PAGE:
Saturday, March 15, 2014

TESOL Greece 35th Annual Conference Opening Plenary

TESOL Greece opens it's 35th conference with a thought-provoking plenary by Eleni Livaniou on Issues  of comorbidity of ADHD and ASD in Learning and Behavior Profiles. Dr. Livaniou is a PhD in developmental and cognitive psychology.

Beginning with a focus on the rise in ADHD and ASD (attention deficit and autism) in recent years she focuses briefly on the potential biological and environmental causes that are currently being researched. Age of parents, premature births, as well as better screening and reduced stigmas are all contributing factors. There are also increased distinctions between differing forms of disorders such as the distinction between full blown autism and high-functioning autism and Aspergers.  She completes her introduction by pointing out the differences in behavior between these developmental issues, particularly ADHD vs ASD. 

She then moves on to the comorbidity of these two disorders at once which create an especially difficult situation for learners and their instructors. Counseling, medication, speech therapy, occupational therapy, psychoeducational support and behavior modification therapy are all suggested as means of treating this condition, though she highlights some limitations of therapy in Greece with current healthcare coverage in the country. 

Beyond the academic aspects and effects of these conditions (particularly in the case of comorbidity) she goes on to describe the social and emotional consequences the children suffer in school as well as at home. 

She then focuses on the school specific issues faced as well as the characteristics kids face in school. Problems with math, easily distracted, problems with abstract thought, trouble sitting still, body language, impulsivity, fear of change, agoraphobia, lack of common sense and so on.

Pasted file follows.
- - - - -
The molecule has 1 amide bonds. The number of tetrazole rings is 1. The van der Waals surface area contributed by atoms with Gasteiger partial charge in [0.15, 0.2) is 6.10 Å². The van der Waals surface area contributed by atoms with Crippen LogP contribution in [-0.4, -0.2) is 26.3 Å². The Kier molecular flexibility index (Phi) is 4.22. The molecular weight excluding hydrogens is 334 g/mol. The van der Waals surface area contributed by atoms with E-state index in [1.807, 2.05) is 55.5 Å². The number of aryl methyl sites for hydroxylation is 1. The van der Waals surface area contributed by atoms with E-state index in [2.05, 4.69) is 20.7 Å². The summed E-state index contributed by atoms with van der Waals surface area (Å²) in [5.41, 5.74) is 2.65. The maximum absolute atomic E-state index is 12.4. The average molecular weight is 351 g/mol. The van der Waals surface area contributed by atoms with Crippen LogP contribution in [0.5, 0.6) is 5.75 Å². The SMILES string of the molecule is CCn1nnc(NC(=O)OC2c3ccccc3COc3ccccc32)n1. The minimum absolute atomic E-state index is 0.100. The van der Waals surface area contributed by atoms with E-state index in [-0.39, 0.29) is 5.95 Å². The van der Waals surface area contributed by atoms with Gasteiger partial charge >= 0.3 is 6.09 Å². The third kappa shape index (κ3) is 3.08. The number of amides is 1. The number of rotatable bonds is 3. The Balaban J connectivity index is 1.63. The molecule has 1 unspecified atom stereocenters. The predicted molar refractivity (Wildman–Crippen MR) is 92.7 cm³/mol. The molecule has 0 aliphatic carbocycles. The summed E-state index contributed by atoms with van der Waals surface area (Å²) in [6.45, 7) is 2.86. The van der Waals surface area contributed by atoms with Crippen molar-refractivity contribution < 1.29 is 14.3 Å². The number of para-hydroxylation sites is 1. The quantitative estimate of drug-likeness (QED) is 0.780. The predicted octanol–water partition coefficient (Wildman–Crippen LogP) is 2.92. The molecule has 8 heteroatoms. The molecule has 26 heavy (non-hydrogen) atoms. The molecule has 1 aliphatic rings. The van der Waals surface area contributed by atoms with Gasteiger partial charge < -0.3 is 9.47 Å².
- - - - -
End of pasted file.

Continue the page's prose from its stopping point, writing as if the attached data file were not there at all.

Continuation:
The issues these kids face are highlighted for teachers to be aware of this to encourage teachers to focus on fundamental social skills (turn taking, waiting, speaking to different people in different ways, initiating interactions, sitting correctly) that cannot be assumed as givens for all children. 

In short, her talk encourages teachers to consider alternative possibilities to "he's a bad student" or "his parents haven't raised him well" and other judgments that are easy to make by frustrated teachers. To avoid confusing perseverance with compulsiveness. To realize that structure and attention to socialization in YL classes can help train children with strategies to interact more appropriately at school and beyond. 

Her conclusion focuses on the need for early intervention and diagnosis. The identification of problems early in by parents and teachers

The action plan gives guidelines for identifying these issues to notice problems early and allow for intervention to occur.

She also suggests academic skills and social skills to be focused on in class in addition to language skills (teaching kids to say "thank you", "please", "hello", "goodbye"). Focusing on these subsidiary aims in all lessons helps teachers and students both. 

Reflecting on lessons, materials, interactions (pairs, groups, individual work) and how these will affect affected children is said to be essential as a step in lesson planning to best teach these classes. 

She finishes by giving tips for structuring and intervening with individual children to guide their learning in measurable, concrete and specific ways that can be easily understood by the learners. 

Overall her talk very clearly and succinctly covers the spectrum of issues, symptoms and solutions for these learners, with details teachers can use to identify such students and find ways to help them. 

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